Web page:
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C-Section Rates Are at All-Time High

U.S. Has About 1.4 Million Cesarean Births Each Year

Primary C-Sections on the Rise

Maureen Corry, who is executive director of the birth research and advocacy group Childbirth Connection, applauds the panel's action.

But she tells WebMD that lack of access to VBAC is just one of several factors driving the steady increase in C-section deliveries in the U.S.

"There has also been a big increase in the number of first-time cesarean sections over the last decade," she says.

Women who are older and those delivering more than one baby are more likely to have C-sections.

Corry says older maternal age and rising multiple birth rates may be factors in the rising rate of surgical deliveries, but they are not driving the trend.

Likewise, few women are demanding medically unnecessary surgical births, even though so-called "C-section on demand" has received much attention in the media, she says.

In a 2005 survey conducted for Childbirth Connection, just one in 1,600 women reported having a planned, first C-section for no medical reason at her own request.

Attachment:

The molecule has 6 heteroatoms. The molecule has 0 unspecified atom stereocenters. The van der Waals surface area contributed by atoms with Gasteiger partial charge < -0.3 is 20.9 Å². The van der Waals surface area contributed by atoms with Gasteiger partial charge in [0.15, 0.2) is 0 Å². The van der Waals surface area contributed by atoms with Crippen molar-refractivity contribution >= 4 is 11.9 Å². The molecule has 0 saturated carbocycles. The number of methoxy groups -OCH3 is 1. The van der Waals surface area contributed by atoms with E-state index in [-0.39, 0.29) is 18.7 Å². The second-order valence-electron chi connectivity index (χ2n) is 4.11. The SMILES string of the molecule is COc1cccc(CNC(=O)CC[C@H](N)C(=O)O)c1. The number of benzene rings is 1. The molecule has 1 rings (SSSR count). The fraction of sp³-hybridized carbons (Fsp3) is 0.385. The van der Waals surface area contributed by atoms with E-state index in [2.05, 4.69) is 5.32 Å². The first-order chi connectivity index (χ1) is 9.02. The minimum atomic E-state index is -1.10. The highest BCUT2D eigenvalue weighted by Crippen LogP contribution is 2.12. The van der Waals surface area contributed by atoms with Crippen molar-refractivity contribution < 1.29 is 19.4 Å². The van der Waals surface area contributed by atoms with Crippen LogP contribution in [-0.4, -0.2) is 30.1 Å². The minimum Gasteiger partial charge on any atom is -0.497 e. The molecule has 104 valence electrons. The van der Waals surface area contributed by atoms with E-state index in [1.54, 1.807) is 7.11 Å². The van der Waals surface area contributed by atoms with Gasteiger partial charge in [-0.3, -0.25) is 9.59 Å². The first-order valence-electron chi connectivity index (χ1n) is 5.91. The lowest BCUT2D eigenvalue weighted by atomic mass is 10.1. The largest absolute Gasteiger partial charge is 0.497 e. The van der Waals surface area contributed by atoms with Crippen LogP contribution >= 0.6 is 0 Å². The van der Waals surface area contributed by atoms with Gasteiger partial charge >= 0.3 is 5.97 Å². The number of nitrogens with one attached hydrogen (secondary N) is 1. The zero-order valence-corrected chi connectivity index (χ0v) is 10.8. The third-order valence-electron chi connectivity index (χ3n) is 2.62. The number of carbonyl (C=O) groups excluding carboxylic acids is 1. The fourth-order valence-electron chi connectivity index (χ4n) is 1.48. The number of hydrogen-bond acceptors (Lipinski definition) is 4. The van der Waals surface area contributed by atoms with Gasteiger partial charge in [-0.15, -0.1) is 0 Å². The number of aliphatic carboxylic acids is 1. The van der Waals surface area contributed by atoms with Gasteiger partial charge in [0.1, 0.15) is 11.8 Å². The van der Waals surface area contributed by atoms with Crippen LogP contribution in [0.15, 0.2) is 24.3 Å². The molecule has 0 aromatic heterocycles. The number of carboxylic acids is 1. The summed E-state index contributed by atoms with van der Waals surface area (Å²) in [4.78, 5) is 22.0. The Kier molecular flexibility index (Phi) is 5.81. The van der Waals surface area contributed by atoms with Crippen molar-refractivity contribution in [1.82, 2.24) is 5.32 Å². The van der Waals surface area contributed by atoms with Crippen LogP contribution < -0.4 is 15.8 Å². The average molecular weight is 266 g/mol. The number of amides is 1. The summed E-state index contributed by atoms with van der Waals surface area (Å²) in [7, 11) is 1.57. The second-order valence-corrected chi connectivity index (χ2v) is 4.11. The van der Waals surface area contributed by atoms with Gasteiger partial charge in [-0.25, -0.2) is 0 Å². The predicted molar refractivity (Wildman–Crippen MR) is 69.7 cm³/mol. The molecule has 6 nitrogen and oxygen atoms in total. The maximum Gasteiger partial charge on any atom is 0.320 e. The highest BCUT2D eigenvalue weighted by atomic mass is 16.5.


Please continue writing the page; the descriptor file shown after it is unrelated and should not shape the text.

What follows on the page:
Economics and litigation fears play a big part in this, she says. Surgical births are more lucrative for hospitals and doctors.

"From the doctor's point of view, a scheduled 45-minute surgery would have to be preferable to getting up in the middle of the night to attend to a woman who might labor for many hours," she says.

And while hospitals and ob-gyns are often sued when labor goes wrong, this is not the case with surgical deliveries, Northwestern Memorial Hospital ob-gyn Lauren Streicher, MD, tells WebMD.

Streicher is an assistant professor of obstetrics and gynecology at Northwestern's Feinberg School of Medicine.

She tells the story of a patient who delivered a severely brain damaged child following an uncomplicated pregnancy and scheduled C-section.

"She is still a patient, and she tells me people often ask her how much she sued for," Streicher says. "Her response is that she didn't sue because no one did anything wrong. But had she labored, there would have been no way to know that the delivery didn't cause the brain damage."

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